Failure. We all experience it.
But most advice about bouncing back from failure is flawed. Try harder. Forget about it, and move on. It's a part of growth. Embrace it.
You've heard them all, and you can probably add a few more. While well intended this advice doesn't address the root of the problem to overcoming failure and succeeding.
Let me use an analogy that illustrates this point.
I work with a personal trainer. My objective is to become stronger and healthier. So I train 3 times a week. Every now and again I test my strength and increase the weight I'm lifting. Usually, this added weight results in me not being able to complete the set. Failure.
My trainer could say things like, try harder, forget about it, and move on, embrace the failure.... but he doesn't.
Instead, he offered me suggestions on how to improve my technique, where to focus, and where to put my effort to complete the lift.
He's been training people for more than 15 years, so there's not much that he hasn't seen, and experienced himself.
We look at four key things after a failure. My objective, my process (technique), my focus, my effort. Once we dial those things in, success comes much easier. Let's dive deeper into each of these key success factors.
Evaluate your Objective
I'm all about setting objectives that stretch me. But, I also know that even though I have the desire, I may not have the capability to complete the goal.
For example, going back to my personal training story. In September I was using a 40-pound kettle bell for a certain lift. My objective was to work up to the 53-pound kettle bell by the end of the year.
For three months I've been working on that goal consistently. First, increasing the weight from 40 to 44 pounds. I struggled with that increase. But, over a number weeks, I became stronger, and now I'm able to lift 44 pounds without much effort.
Last week I decided to start working up to the 53-pound weight. It was a big step. We tried an intermediate lift first, and I was able to complete it. Then in the next training session, I tried to complete the reps. Failure.
I couldn't complete all of the reps. But, I'm close.
We looked at my technique, focus and effort. But the strength (capability) was not quite there yet. So we decided to leave it while we work on my strength and come back to it later.
Now, I'm focused on my process at the lighter weight, and every now and then, I'll test myself to check my progression.
There's nothing wrong with coming back to a goal later. The important thing is to continue to put in the work, and make sure you have the resources and capabilities you need.
Evaluate Your Process
No matter what your objective, having a process is a key success factor. This is true whether you're in business, school, or training in the gym. If your process is slack, then success will be more difficult, and failure comes more easily.
Going back to my training objective. The process begins before I arrive at the gym. I focus on my mindset, and have goals in mind for that particular session. By the time I get to the gym, I'm ready to execute. Then each exercise has its own unique process that makes lifting easier. But, it all begins with where I focus.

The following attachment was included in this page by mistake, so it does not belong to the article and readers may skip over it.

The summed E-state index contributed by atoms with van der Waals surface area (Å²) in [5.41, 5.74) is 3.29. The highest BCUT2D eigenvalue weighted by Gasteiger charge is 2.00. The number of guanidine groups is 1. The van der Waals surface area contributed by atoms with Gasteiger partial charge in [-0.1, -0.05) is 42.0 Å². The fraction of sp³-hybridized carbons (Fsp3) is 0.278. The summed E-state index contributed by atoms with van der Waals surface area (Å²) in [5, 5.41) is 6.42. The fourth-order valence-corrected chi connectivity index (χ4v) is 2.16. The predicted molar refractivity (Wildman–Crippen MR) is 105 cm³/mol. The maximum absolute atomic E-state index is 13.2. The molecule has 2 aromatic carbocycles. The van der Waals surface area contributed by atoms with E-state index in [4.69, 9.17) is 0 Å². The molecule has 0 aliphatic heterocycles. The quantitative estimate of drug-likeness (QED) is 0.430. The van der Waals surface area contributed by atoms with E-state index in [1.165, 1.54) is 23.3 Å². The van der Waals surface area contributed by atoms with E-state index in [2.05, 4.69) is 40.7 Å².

Evaluate Your Focus
Most people when working toward an objective focus on either the outcome, or the process. But, imagine this for a minute.
Remember back to when you accomplished a challenging goal. How did you feel?
Was it excitement, or were you feeling ecstatic, or something like that? Probably.
That's where I place my focus. It's on the feeling I get when I accomplish a goal. The closer I get to a goal, the more excitement I feel. The more excited I become, the more I focus on achieving the goal. It's the feeling that drives performance.
Evaluate Your Effort
We can have the right objective, process, and focus, and without doing the work and putting forth the effort success is impossible. But, not just any effort. It's got to be the right effort at the right time.
For example, when lifting kettlebells, 80% of the success comes at the beginning of the lift. Overcoming resistance is key to avoiding failure. Most of the power comes when the kettlebell is sitting on the floor, and I have to get it moving to overcome gravity.
It's focusing the power at the bottom of the lift that results in success at the top of the lift. If I don't get that piece of steel moving, I will never lift it over my head.
The same principle applies to any goal that we set. 80% of the effort will be expended at the beginning. Once that resistance it overcome the other 20% of the effort is to complete the rest of the objective.
Focusing only on the last part of the lift will surely result in failure. Because we will never get to that point.
We all experience failure. What separates the successful people from peak performers is not trying harder, or forgetting about it and moving on. The keys to bouncing back, and succeeding in business, school, or life are to evaluate your objectives, your processes, where you focus, and your effort.
Next time you experience a setback follow these four steps to get back on track.